- Start off by making sure that RawTherapee's environment is set up correctly, meaning:
- Make sure that RawTherapee is using your monitor's color profile if you use a color-managed workflow. Check Preferences > Color Management. You may also need to load the appropriate calibration curves into your graphics card if you built your monitor color profile on top of them, though how you do that is outside the scope of RawTherapee.
- Make sure that the Color Management tool is configured correctly. Usually the defaults are best. Read the Color Management and Color Management addon articles. If instead of using the color matrix or DCP or ICC profiles shipped with RawTherapee you decide to use an external one, for example a self-made DCP or one from Adobe, load it as the first thing you do, otherwise you may need to re-adjust some of the color tools. Always use an output profile - in most cases the default one, RT_sRGB. If you think you're being smart by selecting "No ICM: sRGB Output", you're mistaken.
- If you want to use a Flat-Field and/or Dark-Frame image, do so now, to avoid re-adjustment.
- Now set the correct White Balance. You may fix the exposure first if the image is too dark (or too bright) to see white balance changes.
- Next, adjust the Exposure, using the Exposure Compensation and Black sliders to get the image into the right ballpark. Once in the right ballpark, continue with using both tone curves. Be sure to read the Tone Curve section in the Exposure article to learn why there are two of them and how best to use them - they are a very powerful tool!
- In the Basics section above we suggested that you use the Saturation slider (in the Exposure tool). Now that you've learned the basics and are exploring more advanced techniques, we suggest you not use the Saturation slider anymore, and instead use the more powerful CC curve in the Lab Adjustments tool, as it gives you finer control.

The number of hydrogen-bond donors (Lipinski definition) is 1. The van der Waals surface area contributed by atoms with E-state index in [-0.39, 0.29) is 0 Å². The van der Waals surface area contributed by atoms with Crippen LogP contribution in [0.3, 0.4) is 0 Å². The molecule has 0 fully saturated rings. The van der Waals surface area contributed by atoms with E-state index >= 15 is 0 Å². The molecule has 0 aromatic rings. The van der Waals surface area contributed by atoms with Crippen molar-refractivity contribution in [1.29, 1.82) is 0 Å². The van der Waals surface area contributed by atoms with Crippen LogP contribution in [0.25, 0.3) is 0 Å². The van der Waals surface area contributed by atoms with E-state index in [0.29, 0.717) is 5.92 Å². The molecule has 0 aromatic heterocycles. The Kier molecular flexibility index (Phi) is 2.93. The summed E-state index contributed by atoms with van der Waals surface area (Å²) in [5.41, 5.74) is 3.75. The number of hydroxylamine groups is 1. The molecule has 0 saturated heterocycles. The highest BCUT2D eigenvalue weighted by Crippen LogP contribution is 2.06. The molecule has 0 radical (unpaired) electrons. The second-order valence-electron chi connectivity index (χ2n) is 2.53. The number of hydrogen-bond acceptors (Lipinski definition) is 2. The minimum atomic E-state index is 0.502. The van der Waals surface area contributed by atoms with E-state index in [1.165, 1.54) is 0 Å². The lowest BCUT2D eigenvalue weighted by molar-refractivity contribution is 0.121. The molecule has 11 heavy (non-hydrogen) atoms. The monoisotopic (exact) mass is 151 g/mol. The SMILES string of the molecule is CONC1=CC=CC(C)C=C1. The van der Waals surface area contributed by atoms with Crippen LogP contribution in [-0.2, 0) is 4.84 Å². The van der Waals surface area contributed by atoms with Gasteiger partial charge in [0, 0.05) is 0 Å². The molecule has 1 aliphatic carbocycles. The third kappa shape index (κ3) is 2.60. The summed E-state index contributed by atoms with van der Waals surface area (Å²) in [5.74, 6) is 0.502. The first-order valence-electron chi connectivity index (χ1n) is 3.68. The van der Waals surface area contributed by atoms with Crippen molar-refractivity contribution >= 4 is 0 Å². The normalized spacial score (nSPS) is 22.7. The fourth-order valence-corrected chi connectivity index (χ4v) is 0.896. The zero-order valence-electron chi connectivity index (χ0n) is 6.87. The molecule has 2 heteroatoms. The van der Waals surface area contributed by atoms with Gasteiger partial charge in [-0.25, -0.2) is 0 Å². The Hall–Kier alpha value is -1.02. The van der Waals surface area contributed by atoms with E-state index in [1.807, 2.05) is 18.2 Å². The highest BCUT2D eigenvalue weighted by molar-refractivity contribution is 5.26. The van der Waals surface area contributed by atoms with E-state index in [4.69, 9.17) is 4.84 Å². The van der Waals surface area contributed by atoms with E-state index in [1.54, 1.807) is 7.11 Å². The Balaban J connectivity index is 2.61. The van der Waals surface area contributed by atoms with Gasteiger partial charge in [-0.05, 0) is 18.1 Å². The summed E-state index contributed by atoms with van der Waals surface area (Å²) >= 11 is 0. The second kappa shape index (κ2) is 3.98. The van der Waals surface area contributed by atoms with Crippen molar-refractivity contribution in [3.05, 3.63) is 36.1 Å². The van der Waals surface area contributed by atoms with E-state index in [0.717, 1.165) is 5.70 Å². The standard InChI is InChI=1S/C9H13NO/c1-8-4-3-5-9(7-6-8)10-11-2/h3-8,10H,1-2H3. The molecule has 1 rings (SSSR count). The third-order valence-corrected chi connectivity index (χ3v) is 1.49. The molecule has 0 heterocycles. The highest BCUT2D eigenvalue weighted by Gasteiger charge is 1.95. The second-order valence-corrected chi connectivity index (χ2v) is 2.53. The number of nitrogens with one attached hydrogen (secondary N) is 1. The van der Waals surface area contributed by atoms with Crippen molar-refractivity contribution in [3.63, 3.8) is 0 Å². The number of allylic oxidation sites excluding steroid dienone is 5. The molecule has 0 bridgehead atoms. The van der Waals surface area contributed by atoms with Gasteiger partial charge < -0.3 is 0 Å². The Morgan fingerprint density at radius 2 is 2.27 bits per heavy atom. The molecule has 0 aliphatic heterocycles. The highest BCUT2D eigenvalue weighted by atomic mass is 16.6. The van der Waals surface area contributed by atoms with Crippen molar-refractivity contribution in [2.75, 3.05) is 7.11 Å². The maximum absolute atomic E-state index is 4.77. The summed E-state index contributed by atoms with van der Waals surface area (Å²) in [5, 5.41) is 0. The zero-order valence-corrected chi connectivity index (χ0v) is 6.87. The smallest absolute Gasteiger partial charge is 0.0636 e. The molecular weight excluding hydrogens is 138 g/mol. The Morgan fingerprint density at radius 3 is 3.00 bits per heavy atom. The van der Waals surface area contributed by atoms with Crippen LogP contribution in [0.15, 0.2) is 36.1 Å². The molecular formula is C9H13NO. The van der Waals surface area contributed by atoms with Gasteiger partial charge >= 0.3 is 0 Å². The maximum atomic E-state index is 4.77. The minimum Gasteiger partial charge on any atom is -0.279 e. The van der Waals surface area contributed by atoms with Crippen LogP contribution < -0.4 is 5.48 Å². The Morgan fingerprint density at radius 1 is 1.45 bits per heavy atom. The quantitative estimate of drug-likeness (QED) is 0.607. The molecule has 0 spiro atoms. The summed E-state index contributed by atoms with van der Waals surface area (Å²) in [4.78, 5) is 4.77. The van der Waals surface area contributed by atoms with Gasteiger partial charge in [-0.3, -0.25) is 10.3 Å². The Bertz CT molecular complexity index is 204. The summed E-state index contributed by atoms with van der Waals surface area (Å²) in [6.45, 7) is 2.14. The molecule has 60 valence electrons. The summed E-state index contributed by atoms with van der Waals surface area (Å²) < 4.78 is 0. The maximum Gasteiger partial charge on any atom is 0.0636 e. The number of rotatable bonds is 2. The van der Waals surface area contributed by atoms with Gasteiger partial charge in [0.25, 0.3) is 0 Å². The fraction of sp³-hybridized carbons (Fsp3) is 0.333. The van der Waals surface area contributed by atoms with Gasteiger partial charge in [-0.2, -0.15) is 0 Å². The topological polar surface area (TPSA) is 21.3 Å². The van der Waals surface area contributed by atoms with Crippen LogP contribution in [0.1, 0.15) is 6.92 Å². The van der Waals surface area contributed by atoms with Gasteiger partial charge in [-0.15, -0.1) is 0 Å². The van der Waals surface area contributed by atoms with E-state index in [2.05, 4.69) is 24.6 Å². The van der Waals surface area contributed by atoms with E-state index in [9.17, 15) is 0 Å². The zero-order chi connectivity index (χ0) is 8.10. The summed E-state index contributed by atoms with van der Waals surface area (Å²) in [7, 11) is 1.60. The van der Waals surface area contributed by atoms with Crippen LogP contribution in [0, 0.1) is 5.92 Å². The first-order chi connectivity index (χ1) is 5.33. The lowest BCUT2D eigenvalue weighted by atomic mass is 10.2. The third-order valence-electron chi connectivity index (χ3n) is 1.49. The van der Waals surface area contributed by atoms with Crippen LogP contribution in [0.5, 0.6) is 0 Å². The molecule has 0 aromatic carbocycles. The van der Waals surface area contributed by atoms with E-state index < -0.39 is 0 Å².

- The order of the rest gets fuzzy. Some tools will unavoidably influence others. Carry on with the Lab Adjustments tool and then the rest of the tools in the Exposure tab.
- Then use the Wavelet tool in the Wavelet tab.
- Then use the tools in the Color tab. The Color Toning tool specifically is very sensitive to exposure changes, so leave it for last.
- Then zoom to 100% and use the tools in the Detail tab. Generally, don't sharpen if you're using noise reduction.
- Finally, zoom out again and use the tools in the Transform tab. The reason you left these for last is that they may make the preview image appear blurry, because in order for the preview to be responsive, RawTherapee uses that very preview image you see at the very resolution you see - small - to show what the tools do, and when you rotate or otherwise change the geometry of a small image, there is a clear softening. This is not a problem when saving as by that point RawTherapee does its processing on the full-sized image, which is slow but of high quality.
- Save, either directly when you want to save a single photo, or via the Batch Queue when you want to process many photos.